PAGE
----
But do we have enough water?
I laugh when I hear people talk about a water shortage. A shortage falsely implies there is a chance we could run out of water. While the total amount of water on the planet does not increase in volume, it also does not decrease. We have had the same amount of water we have always had, about 326 million cubic miles and will continue to have the same amount as long as the earth and the atmosphere is in tact .
What we do have are distribution problems both at the micro and macro level. On the macro level about 97% of water is the oceans and another 2% is frozen in polar ice caps or glaciers. So 99% of the water on Earth is either too salty or too inaccessible for human use.
The water we borrow for our use comes from groundwater, lakes, rivers and wetlands. A little more than ½ of the remaining 1% is stored underground as groundwater. While a little less than ½ of 1% is stored in lakes, rivers, and wetlands and as vapor in the atmosphere.
From vapor to precipitation, water is in a constant state of motion. Like a very large terrarium, the Earth is a closed system. Plants transpire and oceans evaporate to form vapor which cools in the upper atmosphere and falls back in the form of rain which recharges the lakes, streams and groundwater. Where the rain falls is not always convenient to where we would like it to be thus creating distribution problems at the micro level.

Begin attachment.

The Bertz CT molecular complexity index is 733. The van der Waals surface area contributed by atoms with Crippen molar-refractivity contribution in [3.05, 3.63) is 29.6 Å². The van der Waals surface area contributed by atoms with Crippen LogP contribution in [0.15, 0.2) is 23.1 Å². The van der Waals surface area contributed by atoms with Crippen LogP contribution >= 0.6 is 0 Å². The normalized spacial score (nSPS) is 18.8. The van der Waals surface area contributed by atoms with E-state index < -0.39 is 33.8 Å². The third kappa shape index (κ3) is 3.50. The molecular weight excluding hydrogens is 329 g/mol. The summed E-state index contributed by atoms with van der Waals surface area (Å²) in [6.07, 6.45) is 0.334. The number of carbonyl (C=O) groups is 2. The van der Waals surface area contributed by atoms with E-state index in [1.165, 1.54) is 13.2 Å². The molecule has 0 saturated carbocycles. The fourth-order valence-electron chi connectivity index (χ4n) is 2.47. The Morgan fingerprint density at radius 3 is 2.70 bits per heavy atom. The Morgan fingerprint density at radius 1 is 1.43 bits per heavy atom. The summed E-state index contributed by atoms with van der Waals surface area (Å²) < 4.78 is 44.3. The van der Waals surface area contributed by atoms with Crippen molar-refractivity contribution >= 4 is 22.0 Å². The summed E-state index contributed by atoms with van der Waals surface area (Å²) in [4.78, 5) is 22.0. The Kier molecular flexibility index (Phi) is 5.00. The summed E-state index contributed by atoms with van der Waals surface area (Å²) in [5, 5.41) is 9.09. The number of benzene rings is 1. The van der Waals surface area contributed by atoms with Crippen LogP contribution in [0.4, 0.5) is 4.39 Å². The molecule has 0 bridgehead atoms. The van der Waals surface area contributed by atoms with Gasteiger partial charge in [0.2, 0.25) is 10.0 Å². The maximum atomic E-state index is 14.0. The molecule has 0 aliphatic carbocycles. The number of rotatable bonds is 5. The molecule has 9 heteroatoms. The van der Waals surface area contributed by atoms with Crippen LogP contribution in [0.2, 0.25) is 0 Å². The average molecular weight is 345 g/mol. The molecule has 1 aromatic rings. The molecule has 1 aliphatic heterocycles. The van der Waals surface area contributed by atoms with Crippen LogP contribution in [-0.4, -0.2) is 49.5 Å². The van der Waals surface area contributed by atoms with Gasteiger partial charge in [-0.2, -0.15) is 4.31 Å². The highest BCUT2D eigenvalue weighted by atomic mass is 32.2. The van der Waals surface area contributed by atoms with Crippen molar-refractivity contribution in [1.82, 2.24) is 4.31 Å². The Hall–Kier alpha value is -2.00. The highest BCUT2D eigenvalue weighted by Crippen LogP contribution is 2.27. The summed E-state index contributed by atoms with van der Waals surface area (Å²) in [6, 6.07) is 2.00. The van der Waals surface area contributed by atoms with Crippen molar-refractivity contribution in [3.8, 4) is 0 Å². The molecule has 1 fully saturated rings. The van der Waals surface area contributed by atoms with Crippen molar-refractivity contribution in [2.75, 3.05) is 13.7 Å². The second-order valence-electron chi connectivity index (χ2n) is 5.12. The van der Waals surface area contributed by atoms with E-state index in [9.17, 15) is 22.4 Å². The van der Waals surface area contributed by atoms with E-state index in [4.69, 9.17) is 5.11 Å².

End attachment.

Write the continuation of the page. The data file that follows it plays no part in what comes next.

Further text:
In the U.S. we need to borrow over 137 million gallons of water every day of which 60% goes to irrigation. Most of the 82 million gallons go to massive irrigation to support large-scale farming in order to provide food. Irrigation makes it possible for the mega farms to grow crops in the dessert where nature never intended. Getting water to the desert is a micro distribution problem.
We are our own worst enemy when it comes to creating the micro distribution problem. Air, water and a little food are the only things we really need. Air is free, while water and food are commodities we can make available anywhere with the right amount of time and resources. The problem is the more we make an area livable by providing water the more the population increases and eventually the demand for water outpaces the distribution system especially in times of drought.
The nomads in the dessert learned centuries ago they must go to where the water is. When the economics of water distribution no longer makes sense, will the growth and development slow and will the populations adjust accordingly?
 As a side note I understand about metabolic water “creation”, but this process borrows water and is eventually returned to the water cycle…think human sweat or plant transpiration